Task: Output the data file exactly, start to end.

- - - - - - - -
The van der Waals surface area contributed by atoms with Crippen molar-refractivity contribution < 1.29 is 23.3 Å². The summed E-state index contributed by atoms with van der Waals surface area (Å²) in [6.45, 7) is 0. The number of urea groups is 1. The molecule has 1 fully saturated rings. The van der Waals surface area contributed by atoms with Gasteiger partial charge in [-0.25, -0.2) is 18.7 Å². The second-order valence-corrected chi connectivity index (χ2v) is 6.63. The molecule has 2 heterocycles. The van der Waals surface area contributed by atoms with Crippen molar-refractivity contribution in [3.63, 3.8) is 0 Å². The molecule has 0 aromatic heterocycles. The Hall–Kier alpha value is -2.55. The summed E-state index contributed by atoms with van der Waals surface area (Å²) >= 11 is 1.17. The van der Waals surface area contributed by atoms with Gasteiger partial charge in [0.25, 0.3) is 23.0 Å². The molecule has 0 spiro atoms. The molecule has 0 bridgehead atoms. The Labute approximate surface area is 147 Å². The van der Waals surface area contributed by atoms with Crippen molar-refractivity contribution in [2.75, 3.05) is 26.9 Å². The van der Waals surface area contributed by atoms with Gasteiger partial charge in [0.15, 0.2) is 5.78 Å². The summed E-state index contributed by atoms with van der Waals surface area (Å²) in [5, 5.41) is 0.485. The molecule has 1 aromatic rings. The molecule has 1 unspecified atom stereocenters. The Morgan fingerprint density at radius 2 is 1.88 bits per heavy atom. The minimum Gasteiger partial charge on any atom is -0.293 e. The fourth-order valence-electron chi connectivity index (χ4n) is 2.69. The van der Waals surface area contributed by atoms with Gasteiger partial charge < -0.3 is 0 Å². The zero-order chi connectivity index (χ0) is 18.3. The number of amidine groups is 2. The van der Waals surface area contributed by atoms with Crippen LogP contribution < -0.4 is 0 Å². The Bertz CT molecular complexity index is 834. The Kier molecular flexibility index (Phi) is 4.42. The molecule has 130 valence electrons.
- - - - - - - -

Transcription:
The van der Waals surface area contributed by atoms with Crippen molar-refractivity contribution < 1.29 is 23.3 Å². The summed E-state index contributed by atoms with van der Waals surface area (Å²) in [6.45, 7) is 0. The number of urea groups is 1. The molecule has 1 fully saturated rings. The van der Waals surface area contributed by atoms with Gasteiger partial charge in [-0.25, -0.2) is 18.7 Å². The second-order valence-corrected chi connectivity index (χ2v) is 6.63. The molecule has 2 heterocycles. The van der Waals surface area contributed by atoms with Crippen molar-refractivity contribution in [3.63, 3.8) is 0 Å². The molecule has 0 aromatic heterocycles. The Hall–Kier alpha value is -2.55. The summed E-state index contributed by atoms with van der Waals surface area (Å²) >= 11 is 1.17. The van der Waals surface area contributed by atoms with Gasteiger partial charge in [0.25, 0.3) is 23.0 Å². The molecule has 0 spiro atoms. The molecule has 0 bridgehead atoms. The Labute approximate surface area is 147 Å². The van der Waals surface area contributed by atoms with Crippen molar-refractivity contribution in [2.75, 3.05) is 26.9 Å². The van der Waals surface area contributed by atoms with Gasteiger partial charge in [0.15, 0.2) is 5.78 Å². The summed E-state index contributed by atoms with van der Waals surface area (Å²) in [5, 5.41) is 0.485. The molecule has 1 aromatic rings. The molecule has 1 unspecified atom stereocenters. The Morgan fingerprint density at radius 2 is 1.88 bits per heavy atom. The minimum Gasteiger partial charge on any atom is -0.293 e. The fourth-order valence-electron chi connectivity index (χ4n) is 2.69. The van der Waals surface area contributed by atoms with Gasteiger partial charge < -0.3 is 0 Å². The zero-order chi connectivity index (χ0) is 18.3. The number of amidine groups is 2. The van der Waals surface area contributed by atoms with Crippen LogP contribution < -0.4 is 0 Å². The Bertz CT molecular complexity index is 834. The Kier molecular flexibility index (Phi) is 4.42. The molecule has 130 valence electrons.